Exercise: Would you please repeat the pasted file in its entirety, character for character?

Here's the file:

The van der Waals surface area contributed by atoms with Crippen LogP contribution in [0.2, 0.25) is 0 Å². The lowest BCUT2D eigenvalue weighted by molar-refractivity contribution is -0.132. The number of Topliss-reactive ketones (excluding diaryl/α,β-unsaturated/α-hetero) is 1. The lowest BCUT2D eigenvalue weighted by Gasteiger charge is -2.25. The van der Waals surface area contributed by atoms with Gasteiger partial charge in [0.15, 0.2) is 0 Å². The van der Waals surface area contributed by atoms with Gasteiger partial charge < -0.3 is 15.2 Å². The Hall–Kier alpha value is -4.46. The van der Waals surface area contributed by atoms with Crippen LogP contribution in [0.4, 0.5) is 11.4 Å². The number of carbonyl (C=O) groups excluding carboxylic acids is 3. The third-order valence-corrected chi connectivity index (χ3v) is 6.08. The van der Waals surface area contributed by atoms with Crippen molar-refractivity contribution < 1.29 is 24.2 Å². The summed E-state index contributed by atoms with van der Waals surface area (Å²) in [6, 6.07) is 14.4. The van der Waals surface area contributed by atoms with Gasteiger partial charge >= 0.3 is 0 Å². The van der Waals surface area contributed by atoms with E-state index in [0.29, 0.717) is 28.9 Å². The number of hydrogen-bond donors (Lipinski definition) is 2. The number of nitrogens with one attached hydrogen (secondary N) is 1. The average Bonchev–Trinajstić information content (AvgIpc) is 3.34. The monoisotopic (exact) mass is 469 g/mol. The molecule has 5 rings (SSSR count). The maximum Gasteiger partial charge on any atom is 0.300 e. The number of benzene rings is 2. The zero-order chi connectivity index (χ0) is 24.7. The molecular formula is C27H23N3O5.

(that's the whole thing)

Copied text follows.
The van der Waals surface area contributed by atoms with Crippen LogP contribution in [0.2, 0.25) is 0 Å². The lowest BCUT2D eigenvalue weighted by molar-refractivity contribution is -0.132. The number of Topliss-reactive ketones (excluding diaryl/α,β-unsaturated/α-hetero) is 1. The lowest BCUT2D eigenvalue weighted by Gasteiger charge is -2.25. The van der Waals surface area contributed by atoms with Gasteiger partial charge in [0.15, 0.2) is 0 Å². The van der Waals surface area contributed by atoms with Gasteiger partial charge < -0.3 is 15.2 Å². The Hall–Kier alpha value is -4.46. The van der Waals surface area contributed by atoms with Crippen LogP contribution in [0.4, 0.5) is 11.4 Å². The number of carbonyl (C=O) groups excluding carboxylic acids is 3. The third-order valence-corrected chi connectivity index (χ3v) is 6.08. The van der Waals surface area contributed by atoms with Crippen molar-refractivity contribution < 1.29 is 24.2 Å². The summed E-state index contributed by atoms with van der Waals surface area (Å²) in [6, 6.07) is 14.4. The van der Waals surface area contributed by atoms with Gasteiger partial charge >= 0.3 is 0 Å². The van der Waals surface area contributed by atoms with E-state index in [0.29, 0.717) is 28.9 Å². The number of hydrogen-bond donors (Lipinski definition) is 2. The number of nitrogens with one attached hydrogen (secondary N) is 1. The average Bonchev–Trinajstić information content (AvgIpc) is 3.34. The monoisotopic (exact) mass is 469 g/mol. The molecule has 5 rings (SSSR count). The maximum Gasteiger partial charge on any atom is 0.300 e. The number of benzene rings is 2. The zero-order chi connectivity index (χ0) is 24.7. The molecular formula is C27H23N3O5.